Those of us who were truly blessed to have seen B.B. in concert
can attest to the fact that there has never been anyone –
nor will there likely ever be anyone –
quite like him. I don’t recall ever felt as much love
coming from a performer as there was being shown to them.
It was like he was there to see us as much as we were to see him.
We meant as much to him as he had come to mean to us.
As large a part of our lives as he had become,
we had become his world.
He showered us in the warmth of his smile
while he basked in the glow of ours.
He shared the pain he had felt in his life,
making it easier for us to handle ours.
And when he implored us to let the good times roll,
And while there is certainly a palpable void in our lives today
that wasn’t there yesterday …
we still have his music.
I hope the memory of all of us who so deeply loved him
will be the music he continues to hear,
to turn to as we turn to his.
So B. B. …
Mr. Riley …
your majesty …
go have some fun.
You only live once, and when you’re dead
you’re nowhere near done.
You’ve got an eternity of good times ahead of you,
treasured friend and cherished brother.
And you’ve got one kick-ass band waiting for you
to take Center Stage,
and the Heavenly Angels waitin’ to
jump up and get down.
Your devotion to your calling
and to your fans
will never be forgotten.
B.B. King was hospitalized in Las Vegas due
to complications from diabetes on Monday, April 6th.
He’s eighty-nine years old.
Twenty-two years ago.
B. B. and Lucille.
No 128EB processors hooked up.
Not even a wah-wah pedal.
No autotune and this was back when Chris Brown was, like …
The guitar, in ways Mr. Riley’s muse, is merely a tool.
Ol’ B. B. is the instrument.
Music has the charms to soothe the savage beast.
They’ll embrace it, minister to it.
The blues listen to the beast, understand it, remember it all too well
and guide its way into redemptive submission.
Or kick it’s scrawny little ass.
One of the two.
Kinda depends on whatever
factor into the mix.
Not many people know the significance of that salute.
The one with the fingers of the hand split down the middle.
The one little kids would try to practice and perfect down below their desks during history lessons, down where their teacher couldn’t see it.
Little kids and pimply, painfully shy adolescent boys.
Even highly successful doctors and IT wizards and physicists in their thirties swamping convention centers dressed up like pimply, painfully shy adolescent boys you would think had outgrown Halloween years before.
Leonard Nimoy was Jewish, and at the end of the Friday night Sabbath services, a rabbi lifts both hands up with that salute, somewhere around shoulder height, spreading his arms as if to blanket the congregation under its shelter.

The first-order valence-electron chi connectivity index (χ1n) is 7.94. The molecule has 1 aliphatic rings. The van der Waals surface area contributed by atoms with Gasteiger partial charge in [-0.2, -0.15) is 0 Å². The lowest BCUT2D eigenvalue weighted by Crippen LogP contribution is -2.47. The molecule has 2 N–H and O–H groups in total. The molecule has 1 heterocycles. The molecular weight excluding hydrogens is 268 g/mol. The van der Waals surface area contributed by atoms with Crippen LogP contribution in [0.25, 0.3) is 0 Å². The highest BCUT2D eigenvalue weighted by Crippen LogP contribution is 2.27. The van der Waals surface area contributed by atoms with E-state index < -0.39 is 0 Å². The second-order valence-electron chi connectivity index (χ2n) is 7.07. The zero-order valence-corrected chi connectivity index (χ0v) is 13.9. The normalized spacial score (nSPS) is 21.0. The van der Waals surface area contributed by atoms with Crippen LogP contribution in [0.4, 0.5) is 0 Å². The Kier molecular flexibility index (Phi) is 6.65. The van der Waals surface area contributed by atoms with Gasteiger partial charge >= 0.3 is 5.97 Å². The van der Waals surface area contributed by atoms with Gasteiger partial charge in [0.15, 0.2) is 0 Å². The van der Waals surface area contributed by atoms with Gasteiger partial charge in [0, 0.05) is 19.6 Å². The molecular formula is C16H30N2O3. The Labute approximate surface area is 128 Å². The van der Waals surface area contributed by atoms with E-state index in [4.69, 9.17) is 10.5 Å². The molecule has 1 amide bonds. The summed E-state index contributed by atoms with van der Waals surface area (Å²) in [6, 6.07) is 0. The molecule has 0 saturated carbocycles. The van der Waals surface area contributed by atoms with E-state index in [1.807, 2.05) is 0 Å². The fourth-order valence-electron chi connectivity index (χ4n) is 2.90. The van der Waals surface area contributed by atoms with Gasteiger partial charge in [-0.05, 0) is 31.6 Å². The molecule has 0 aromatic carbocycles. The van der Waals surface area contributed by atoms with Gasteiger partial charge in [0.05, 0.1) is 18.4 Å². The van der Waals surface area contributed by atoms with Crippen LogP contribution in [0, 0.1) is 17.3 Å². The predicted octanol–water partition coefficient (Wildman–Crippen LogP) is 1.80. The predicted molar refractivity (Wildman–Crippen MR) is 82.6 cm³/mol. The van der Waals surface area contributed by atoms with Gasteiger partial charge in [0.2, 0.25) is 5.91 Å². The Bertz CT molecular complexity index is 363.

The version of the story I heard was that the four fingers spread into two was the Hebrew sign language of sorts for the letter “yud”. A double “yud” is the abbreviation for the word “adonai”.
It’s a symbol, of sorts, for “God”.
Differs from Mr. Nimoy’s own version of the story, but such is the nature of these types of stories.
And as the rabbi makes the gesture over the congregation he recites the “Nesiat Kapayim” over the congregation, from the Book of Numbers, Chapter 6, Verses 24 – 26 :
“… The LORD lift up His countenance on you, And give you peace.”
Hebrew for “Live long and prosper”, I would suppose.
In essence, it was not meant so much as parting words of hope but as a prayer.
Live long and prosper.
You did just that, my friend.
Maybe not long enough, and your prosperity will never equal out to the joy you brought to us.
And you shared many of those blessings with those of us who so deeply appreciated your work, your artistry and your passion.
Thank you for sharing your life with us and becoming a part of ours.
I’ve been lucky to have seen some of the greatest there ever were:
from The Dead and The Band and The Stones, Dylan and Jimi and Neil & Crazy Horse or Pearl Jam to Van Cliburn and the Russian Philharmonic at the height of the Cold War to Frank Sinatra and Woody Herman’s Thundering Herd.
Nobody can bring it quite like B. B.
People stand up ’cause they want to, ’cause they feel the need.
They’ll get up out of their wheelchairs when the feeling moves them.
And you look at B. B., and you look at every face in the crowd…
… nothing but love flowing back and forth.
With B. B. to keep you company, the worst of times don’t matter.
Without him, the best of them wouldn’t count.